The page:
Tell me about the background of each book of the Bible. What was the reason for writing each book?
The Old Testament
The Books of the Law of Moses
Genesis: The history of beginnings. The book describes how the world came to be, where man came from, and how the world ended up in its present state. "This is the history of the heavens and the earth when they were created, in the day that the LORD God made the earth and the heavens" (Genesis 2:4). In particular, it traces the promise by God to create a special nation from the descendants of a man named Abraham.
Exodus: The descendants of Abraham, known as the Israelites, have grown numerous as slaves in the country of Egypt. This books records their leaving Egypt and how God forges them into a nation under the leadership of Moses. "And the LORD said: 'I have surely seen the oppression of My people who are in Egypt, and have heard their cry because of their taskmasters, for I know their sorrows. So I have come down to deliver them out of the hand of the Egyptians, and to bring them up from that land to a good and large land, to a land flowing with milk and honey, to the place of the Canaanites and the Hittites and the Amorites and the Perizzites and the Hivites and the Jebusites'" (Exodus 3:7-8).
Leviticus: Contains the religious laws of the Israelites, for whom the Levites serve as priests of the law. "These are the commandments which the LORD commanded Moses for the children of Israel on Mount Sinai" (Leviticus 26:34).
Numbers: Focuses on the forty years Israel wandered in the wilderness because they attempted to rebel against God. "These are the commandments and the judgments which the LORD commanded the children of Israel by the hand of Moses in the plains of Moab by the Jordan, across from Jericho" (Numbers 36:13).
Deuteronomy: Means "second reading." These are the final words of Moses just before his death and the Israelites' entry into the land promised to them by God. It recounts the laws given to the Israelites, the blessings to them if they keep the law and the curses that will fall on them when they forsake the law. "These are the words which Moses spoke to all Israel on this side of the Jordan in the wilderness, in the plain opposite Suph, between Paran, Tophel, Laban, Hazeroth, and Dizahab" (Deuteronomy 1:1).
The Books of History
Joshua: The history of the conquest of Canaan under the leadership of Joshua. "Be strong and of good courage, for to this people you shall divide as an inheritance the land which I swore to their fathers to give them" (Joshua 1:6).
Judges: The early history of Israel as a nation prior to having kings. At this time judges, strong leaders, were raised up by God at various times to direct Israel in the proper path. "In those days there was no king in Israel; everyone did what was right in his own eyes" (Judges 21:25).
Ruth: The story of a Moabite woman who becomes an Israelite and eventually the grandmother of Israel's most famous king. "But Ruth said: 'Entreat me not to leave you, Or to turn back from following after you; For wherever you go, I will go; And wherever you lodge, I will lodge; Your people shall be my people, And your God, my God. Where you die, I will die, And there will I be buried. The LORD do so to me, and more also, If anything but death parts you and me'" (Ruth 1:16-17).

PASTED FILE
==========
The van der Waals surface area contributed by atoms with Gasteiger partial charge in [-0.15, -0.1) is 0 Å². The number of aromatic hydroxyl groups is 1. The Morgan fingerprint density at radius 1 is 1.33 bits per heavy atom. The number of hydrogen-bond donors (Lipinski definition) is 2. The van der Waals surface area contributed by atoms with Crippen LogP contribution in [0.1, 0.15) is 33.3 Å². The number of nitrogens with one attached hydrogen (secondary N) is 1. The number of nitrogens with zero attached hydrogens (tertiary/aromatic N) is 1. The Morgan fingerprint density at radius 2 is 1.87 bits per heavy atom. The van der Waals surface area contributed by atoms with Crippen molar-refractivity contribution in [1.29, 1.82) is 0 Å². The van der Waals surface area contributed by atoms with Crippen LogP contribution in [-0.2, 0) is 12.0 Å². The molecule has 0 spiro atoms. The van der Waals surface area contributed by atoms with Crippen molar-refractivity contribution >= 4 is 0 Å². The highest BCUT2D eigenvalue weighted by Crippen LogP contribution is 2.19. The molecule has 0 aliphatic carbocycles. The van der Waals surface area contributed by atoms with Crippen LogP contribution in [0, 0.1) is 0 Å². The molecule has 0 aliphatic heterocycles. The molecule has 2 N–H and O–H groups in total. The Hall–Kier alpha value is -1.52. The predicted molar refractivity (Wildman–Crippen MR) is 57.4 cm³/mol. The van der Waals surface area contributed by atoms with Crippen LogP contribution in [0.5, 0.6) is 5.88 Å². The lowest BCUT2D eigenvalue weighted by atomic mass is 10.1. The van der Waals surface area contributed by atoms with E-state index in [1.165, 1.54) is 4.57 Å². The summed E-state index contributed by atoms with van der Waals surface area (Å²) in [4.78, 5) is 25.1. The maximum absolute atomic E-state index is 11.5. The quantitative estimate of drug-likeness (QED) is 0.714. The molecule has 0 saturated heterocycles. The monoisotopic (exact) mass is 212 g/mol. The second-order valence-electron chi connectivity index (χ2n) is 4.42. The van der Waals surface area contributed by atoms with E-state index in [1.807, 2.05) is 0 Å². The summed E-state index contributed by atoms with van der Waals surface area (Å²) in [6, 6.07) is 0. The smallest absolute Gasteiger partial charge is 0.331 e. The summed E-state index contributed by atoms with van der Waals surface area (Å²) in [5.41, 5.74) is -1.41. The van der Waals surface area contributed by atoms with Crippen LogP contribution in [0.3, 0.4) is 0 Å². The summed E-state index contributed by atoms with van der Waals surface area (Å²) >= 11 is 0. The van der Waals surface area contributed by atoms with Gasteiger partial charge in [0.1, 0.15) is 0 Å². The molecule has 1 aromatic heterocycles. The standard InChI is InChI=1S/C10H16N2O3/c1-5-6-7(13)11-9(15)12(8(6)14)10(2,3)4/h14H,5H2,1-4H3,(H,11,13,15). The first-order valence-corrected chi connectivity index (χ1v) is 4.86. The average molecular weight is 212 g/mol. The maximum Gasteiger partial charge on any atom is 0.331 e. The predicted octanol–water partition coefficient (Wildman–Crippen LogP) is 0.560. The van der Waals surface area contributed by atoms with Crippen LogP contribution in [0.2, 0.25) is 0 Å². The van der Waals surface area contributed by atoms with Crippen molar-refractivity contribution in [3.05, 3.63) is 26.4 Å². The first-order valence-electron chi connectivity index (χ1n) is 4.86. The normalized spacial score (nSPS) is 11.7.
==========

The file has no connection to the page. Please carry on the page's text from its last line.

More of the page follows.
I Samuel: This account covers the life of the last judge, Samuel, and Israel's first king, Saul.
II Samuel: A history focused primarily on Israel's second king, David.
I Kings: Continuing the history of I and II Samuel, this book covers last king as a united kingdom and the early kings of the divided kingdom.
II Kings: This book concludes the history Israel, documenting the destruction and captivity of both the northern and southern kingdoms.
I Chronicles: A collection of historical documents forming a parallel history of Israel, primarily focused on the time of King David.
II Chronicles: A continuation of I Chronicles documenting the history of Israel from King Solomon to the return of the Israelites from their captivity in foreign nations.
Ezra: The history of the return of the Israelites from captivity focusing on the rebuilding of the temple and the renewed teaching of God's law to the people.
Nehemiah: An account of the rebuilding of the city of Jerusalem and the restoration of God's law in the people's lives.
Esther: An historical account of one event during the time of the restoration that illustrates God's providencial care for His people. "For if you remain completely silent at this time, relief and deliverance will arise for the Jews from another place, but you and your father's house will perish. Yet who knows whether you have come to the kingdom for such a time as this?" (Esther 4:14).
The Books of Poetry
Job: A book focusing on the theme of why men suffer. "I know that You can do everything, And that no purpose of Yours can be withheld from You" (Job 42:2).
Psalms: A large collection of poems, songs and prayers.